Over 76 games (23 starts) during the "We Believe" 2006-07 season, Barnes averaged 9.8 points, 4.6 rebounds, 2.1 assists and 1.0 steals, while shooting nearly 37 percent from deep. In 11 playoff games, he averaged 11.1 points, 5.7 rebounds, 2.4 assists, 1.5 steals and shot over 42 percent from 3-point range.

[RELATED: Barnes reveals 'We Believe' Warriors documentary in works]

After one more season with the Dubs in 2007-08, Barnes played for the Phoenix Suns, Orlando Magic, Los Angeles Lakers, Clippers, Memphis Grizzlies and Kings.

He returned to the Warriors in early March 2017 after Kevin Durant sustained a knee injury, and became an NBA champion.

The 40-year-old currently co-hosts a fantastic podcast with Stephen Jackson called "All the Smoke," and he is terrific as an analyst on TV.

It's crazy to think how different his life could have been had he not picked up BD's phone call 14 years ago ...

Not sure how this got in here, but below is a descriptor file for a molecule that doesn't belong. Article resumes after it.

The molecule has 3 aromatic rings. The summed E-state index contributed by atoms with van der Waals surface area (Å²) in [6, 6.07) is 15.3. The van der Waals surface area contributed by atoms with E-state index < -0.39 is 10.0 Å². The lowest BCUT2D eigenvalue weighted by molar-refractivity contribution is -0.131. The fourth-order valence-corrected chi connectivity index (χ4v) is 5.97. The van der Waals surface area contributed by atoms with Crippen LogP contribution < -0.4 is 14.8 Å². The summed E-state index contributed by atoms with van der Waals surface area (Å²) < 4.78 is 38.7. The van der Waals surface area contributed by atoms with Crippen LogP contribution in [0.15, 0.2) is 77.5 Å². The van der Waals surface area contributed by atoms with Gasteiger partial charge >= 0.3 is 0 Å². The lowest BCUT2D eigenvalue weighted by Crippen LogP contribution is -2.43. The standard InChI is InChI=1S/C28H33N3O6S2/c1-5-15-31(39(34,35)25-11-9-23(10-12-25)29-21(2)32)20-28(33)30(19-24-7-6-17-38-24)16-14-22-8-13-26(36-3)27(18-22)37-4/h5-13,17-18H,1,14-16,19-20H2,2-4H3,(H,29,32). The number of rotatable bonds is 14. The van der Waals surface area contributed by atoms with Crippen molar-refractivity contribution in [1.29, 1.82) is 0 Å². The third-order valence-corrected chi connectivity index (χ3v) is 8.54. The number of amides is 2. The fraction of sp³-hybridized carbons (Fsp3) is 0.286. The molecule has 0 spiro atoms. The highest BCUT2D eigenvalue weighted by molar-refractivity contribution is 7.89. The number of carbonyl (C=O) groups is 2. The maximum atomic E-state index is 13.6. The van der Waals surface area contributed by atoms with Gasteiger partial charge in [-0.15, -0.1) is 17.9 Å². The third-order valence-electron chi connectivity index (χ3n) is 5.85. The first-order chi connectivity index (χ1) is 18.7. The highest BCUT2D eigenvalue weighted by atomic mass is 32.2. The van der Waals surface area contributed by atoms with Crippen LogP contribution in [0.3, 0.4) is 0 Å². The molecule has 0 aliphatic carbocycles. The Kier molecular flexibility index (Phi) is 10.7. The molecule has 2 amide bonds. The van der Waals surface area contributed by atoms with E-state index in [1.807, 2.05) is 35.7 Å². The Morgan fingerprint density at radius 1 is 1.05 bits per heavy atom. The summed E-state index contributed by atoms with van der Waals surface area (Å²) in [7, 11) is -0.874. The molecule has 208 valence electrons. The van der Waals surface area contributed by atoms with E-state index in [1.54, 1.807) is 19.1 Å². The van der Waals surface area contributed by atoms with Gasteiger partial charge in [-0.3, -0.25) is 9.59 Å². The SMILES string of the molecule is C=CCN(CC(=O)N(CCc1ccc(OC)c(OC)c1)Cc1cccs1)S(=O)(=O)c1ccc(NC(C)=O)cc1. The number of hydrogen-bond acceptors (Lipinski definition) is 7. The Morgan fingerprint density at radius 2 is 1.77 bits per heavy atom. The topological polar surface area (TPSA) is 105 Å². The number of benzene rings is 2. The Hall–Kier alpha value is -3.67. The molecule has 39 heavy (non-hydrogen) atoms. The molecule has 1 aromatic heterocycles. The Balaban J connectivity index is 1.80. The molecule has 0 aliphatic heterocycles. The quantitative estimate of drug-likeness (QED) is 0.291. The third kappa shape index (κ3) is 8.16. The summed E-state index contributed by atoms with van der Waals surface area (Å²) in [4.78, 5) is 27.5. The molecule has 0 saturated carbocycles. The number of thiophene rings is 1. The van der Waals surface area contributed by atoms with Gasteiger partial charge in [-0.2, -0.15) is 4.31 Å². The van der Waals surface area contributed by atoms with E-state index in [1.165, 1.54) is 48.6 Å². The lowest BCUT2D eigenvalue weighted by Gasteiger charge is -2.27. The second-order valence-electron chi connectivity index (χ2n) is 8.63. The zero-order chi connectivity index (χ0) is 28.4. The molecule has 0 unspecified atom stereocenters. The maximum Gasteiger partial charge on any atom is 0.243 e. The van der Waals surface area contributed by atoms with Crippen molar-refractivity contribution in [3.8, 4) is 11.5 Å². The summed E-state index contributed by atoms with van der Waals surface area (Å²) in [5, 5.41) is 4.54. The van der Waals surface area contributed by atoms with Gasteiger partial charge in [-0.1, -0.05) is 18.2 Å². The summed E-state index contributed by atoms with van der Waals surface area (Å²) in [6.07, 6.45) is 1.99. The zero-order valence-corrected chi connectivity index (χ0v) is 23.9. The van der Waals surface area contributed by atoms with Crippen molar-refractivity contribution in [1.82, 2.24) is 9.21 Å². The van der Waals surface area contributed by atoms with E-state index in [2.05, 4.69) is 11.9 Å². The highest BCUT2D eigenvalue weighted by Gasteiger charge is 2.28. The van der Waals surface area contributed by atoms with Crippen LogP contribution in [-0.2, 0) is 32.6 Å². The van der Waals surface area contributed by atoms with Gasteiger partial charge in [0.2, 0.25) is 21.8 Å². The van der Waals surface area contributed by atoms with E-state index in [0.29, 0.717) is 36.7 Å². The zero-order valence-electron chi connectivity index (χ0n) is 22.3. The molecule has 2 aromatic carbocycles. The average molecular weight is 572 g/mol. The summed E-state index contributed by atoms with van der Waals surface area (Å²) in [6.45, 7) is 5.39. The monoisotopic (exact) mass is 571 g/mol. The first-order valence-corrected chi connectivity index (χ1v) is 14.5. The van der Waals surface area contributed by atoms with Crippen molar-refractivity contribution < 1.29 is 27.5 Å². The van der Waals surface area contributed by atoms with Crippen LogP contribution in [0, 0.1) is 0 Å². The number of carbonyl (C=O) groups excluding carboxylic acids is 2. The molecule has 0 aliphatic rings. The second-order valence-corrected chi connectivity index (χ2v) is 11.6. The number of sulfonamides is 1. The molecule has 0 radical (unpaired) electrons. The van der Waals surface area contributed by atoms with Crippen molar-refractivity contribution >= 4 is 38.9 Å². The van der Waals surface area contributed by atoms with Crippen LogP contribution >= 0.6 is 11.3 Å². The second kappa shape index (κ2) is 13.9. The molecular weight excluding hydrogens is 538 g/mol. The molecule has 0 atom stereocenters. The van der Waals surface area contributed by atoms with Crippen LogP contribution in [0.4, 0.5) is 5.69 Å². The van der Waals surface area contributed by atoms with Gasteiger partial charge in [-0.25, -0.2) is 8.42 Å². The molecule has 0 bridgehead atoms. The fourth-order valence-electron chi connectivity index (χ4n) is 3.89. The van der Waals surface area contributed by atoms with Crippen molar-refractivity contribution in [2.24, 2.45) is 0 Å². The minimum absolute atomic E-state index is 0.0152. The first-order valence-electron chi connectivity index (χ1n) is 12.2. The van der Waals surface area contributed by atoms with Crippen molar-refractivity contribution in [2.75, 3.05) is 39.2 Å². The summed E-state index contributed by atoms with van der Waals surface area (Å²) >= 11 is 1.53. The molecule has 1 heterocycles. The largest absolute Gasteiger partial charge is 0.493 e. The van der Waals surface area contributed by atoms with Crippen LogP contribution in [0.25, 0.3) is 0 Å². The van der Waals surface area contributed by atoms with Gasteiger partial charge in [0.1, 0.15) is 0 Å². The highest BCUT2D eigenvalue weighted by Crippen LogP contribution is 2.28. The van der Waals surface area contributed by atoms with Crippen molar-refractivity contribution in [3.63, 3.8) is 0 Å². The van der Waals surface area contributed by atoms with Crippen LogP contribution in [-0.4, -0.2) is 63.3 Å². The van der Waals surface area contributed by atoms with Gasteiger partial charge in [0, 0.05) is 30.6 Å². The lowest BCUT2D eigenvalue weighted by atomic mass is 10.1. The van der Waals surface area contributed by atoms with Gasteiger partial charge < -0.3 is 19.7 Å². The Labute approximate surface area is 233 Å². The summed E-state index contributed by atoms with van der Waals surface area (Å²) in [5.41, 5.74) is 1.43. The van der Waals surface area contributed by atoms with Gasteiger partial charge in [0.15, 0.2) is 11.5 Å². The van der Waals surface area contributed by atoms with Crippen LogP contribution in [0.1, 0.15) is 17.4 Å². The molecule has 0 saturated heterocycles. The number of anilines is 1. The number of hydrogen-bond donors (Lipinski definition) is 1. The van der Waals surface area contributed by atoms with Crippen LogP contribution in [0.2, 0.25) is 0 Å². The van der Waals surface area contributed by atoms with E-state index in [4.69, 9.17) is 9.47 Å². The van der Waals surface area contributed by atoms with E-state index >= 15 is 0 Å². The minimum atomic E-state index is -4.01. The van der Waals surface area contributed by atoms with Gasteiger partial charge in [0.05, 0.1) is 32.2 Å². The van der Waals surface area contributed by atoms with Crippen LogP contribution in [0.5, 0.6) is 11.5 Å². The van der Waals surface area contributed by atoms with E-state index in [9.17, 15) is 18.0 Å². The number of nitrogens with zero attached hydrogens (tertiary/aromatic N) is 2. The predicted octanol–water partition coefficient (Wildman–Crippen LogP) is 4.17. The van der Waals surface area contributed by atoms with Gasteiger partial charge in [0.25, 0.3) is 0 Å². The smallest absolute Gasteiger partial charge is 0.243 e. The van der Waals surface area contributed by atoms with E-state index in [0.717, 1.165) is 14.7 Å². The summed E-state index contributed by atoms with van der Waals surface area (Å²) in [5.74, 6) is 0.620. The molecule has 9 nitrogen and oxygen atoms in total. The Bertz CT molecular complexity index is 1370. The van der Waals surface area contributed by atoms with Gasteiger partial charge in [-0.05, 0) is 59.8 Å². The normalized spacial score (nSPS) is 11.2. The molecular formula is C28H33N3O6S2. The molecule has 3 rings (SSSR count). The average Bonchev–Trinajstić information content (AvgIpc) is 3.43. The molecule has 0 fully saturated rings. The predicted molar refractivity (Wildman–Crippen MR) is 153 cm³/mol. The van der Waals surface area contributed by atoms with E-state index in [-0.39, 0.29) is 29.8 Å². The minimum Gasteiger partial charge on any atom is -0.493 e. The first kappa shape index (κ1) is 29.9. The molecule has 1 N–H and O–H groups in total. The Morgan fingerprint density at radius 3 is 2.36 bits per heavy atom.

Follow @DrewShiller on Twitter and Instagram

[SPORTS UNCOVERED: Listen to the latest episode]

Damian Lillard torches Dan Orlovsky for 'spoiled', 'entitled' remarks

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Damian Lillard torches Dan Orlovsky for 'spoiled', 'entitled' remarks

We live in an era of hot takes. Being correct isn't as important as being noticed. Ratings triumph over truth.

It leads to a situation in which television pundits frequently spout off misguided and easily disproven snap judgments without understanding the true context of the situation. Why give an accurate assessment when a bombastic quote can drive exponentially more traffic?

Most times, they aren't held accountable. On Thursday, though, Damian Lillard wasn't going to let that fly.

Lillard recently announced that he would sit out games if and when the NBA resumed the season if the Trail Blazers didn't have a chance to qualify for the playoffs and compete for a championship. While that is entirely reasonable, former NFL quarterback Dan Orlovsky joined ESPN's "Get Up" on Wednesday and put his foot in his mouth in criticizing Lillard's decision.